Thursday, November 02, 2017

Good fall for LeConte's!

LeConte's Sparrow

Why do certain bird species show up in higher abundances some years versus others? We know of irruptions and why they occur for owls, finches, waxwings, etc., but there are also superflights when several northern species fly deep into the central and southern United States. But then there are other cases, like this fall's LeConte's Sparrow migration, which seems atypical to me.

When looking at recent LCSP eBird charts for the month of October, 2017 has been better than past years. Why? I suppose it could be that there are more eBirders than ever. Or maybe birders are getting better at finding these sneaky sparrows by looking for them in appropriate habitat. Perhaps how they're reported on social media forums increased their popularity.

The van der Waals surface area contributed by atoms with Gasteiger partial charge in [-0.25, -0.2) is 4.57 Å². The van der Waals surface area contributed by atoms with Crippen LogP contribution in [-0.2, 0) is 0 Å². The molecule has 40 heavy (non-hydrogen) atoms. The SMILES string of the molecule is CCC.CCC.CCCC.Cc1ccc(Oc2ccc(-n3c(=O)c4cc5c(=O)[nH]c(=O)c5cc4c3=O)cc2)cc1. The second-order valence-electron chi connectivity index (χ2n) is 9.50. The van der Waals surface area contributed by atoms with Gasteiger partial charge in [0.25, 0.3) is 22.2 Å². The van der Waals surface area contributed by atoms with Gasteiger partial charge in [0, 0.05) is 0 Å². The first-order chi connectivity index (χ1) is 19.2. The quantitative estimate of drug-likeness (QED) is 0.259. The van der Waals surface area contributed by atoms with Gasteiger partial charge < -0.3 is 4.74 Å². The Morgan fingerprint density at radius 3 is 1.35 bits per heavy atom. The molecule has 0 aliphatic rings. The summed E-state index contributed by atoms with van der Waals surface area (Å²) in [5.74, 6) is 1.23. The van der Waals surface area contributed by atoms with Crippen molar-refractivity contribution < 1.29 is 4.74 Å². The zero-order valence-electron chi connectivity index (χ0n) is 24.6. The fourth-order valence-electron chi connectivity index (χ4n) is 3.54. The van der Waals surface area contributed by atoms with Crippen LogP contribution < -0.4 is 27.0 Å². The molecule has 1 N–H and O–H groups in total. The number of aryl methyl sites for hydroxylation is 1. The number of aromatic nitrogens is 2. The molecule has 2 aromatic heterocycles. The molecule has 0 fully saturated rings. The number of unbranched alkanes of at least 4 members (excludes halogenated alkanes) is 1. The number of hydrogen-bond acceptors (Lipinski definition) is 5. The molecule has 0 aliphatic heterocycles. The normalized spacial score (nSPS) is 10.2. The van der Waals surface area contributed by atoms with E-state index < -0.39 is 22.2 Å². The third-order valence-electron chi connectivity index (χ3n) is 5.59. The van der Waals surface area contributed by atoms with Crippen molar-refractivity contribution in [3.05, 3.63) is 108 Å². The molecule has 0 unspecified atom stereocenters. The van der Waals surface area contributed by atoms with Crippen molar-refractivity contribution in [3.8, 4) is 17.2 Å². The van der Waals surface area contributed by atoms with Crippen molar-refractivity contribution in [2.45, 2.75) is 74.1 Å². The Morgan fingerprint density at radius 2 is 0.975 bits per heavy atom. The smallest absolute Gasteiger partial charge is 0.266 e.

Did they have an exceptional breeding season? Has habitat restoration played a role? Though I've been scouring Pheasant Branch Conservancy's prairies for nearly two decades, I only detected this species for the first time in 2012, then 2016, and even more individuals this fall. So, perhaps restoration efforts are making the prairie more attractive to these birds.

But there were also very strong west winds this fall, which may have pushed more of these sparrows our direction into higher concentrations. Naturally, the best explanation could be that all of the above reasons factor into this particular little migration mystery.

What ever the case may be, I'm just pleased to have LeConte's Sparrows at the prairie!

October 2017:

October 2015:

October 2013:

LeConte's Sparrow © 2017 Mike McDowell

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